When I was a little girl, I aspired to be a writer (either that, or an attorney). The first “grown up” book that I read was Gone With the Wind by Margaret Mitchell – all 1,037 pages of it – when I was a fifth grader. I loved it and felt it was a tragedy that MM had died before penning a sequel, and I determined that when I grew up I would write the sequel. But, alas, it was not be. In 1991, Alexandra Ripley beat me to it (I tried to read that dreadful book and couldn’t get past the first chapter – it was awful). With my childhood dreams dashed, I decided to become an electrical engineer instead.
No, I’m not kidding.
In 1996, I married the man of my dreams, and two short years later we decided to try to have a baby. Our first attempt ended in a first trimester miscarriage. Several months later, in the summer of 1999, our second angel entered heaven – born sleeping with a diagnosis of triploidy, a chromosomal condition that is, as they say, “not compatible with life.”
In 2002, we tried again, and this time gave birth to my daughter, Sarah Kate. She was a preemie, born early because of a placental abruption, with cerebral palsy. I gave up my career to care for Sarah Kate, and also my plan to begin law school the following fall (I had figured out that engineering wasn’t my calling).
When Sarah Kate was in kindergarten, she began asking us for a baby brother or sister. We told her that wasn’t possible, and that not everyone has siblings. After we told her no, she took it up with a Higher Authority, and our son, Nathan, was born in early 2010 with Down syndrome. I don’t know why God chose to give Mr. Andi and me these two very special children, but we love them and care for them in the best way that we know how.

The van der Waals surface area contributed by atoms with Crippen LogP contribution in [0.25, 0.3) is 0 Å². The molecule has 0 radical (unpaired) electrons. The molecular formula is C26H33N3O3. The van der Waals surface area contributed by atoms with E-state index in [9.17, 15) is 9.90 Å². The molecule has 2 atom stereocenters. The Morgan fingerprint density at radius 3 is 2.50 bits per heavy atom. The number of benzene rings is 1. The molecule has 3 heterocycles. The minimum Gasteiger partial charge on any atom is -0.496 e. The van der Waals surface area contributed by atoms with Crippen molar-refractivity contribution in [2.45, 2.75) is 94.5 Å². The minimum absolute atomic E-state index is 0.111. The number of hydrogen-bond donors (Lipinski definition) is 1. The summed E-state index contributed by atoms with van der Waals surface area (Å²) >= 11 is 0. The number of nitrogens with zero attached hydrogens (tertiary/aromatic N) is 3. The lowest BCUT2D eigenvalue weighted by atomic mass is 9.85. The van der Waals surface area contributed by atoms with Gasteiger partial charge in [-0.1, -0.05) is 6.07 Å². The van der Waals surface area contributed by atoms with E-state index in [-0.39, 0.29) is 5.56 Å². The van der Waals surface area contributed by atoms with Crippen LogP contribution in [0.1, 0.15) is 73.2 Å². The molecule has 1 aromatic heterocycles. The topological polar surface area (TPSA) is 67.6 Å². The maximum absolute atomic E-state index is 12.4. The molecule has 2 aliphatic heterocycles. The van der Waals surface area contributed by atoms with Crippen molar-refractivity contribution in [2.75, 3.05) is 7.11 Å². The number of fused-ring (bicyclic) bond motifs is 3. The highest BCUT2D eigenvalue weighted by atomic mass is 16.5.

I started this blog as a way to work through my personal feelings about my life and how different it feels to me from what I had planned or expected. I made it public so that my family and friends could read it, and have been amazed at the positive reception it has received from family, friends, and strangers alike. Some people have told me simply that they enjoy my writing, while others have praised me for the work that I am doing.
Work. That I’m Doing.
So I continue to write. There are times when I write from a dark place in my soul, and at other times I write with laughter in my heart. Sometimes I share my opinion on weighty topics, and other times I dwell on minutiae. Sometimes I don’t write at all, and post an image or link that means something to me. What I always strive for, though, is for every post to be Real.
My family is more like most families than we are different. My children are more like their peers than they are different. Yes, we do have special challenges, but with every challenge faced by having a child with special needs, there is an equal blessing to be experienced. I look forward to the years of blessings to come and to sharing them through this blog.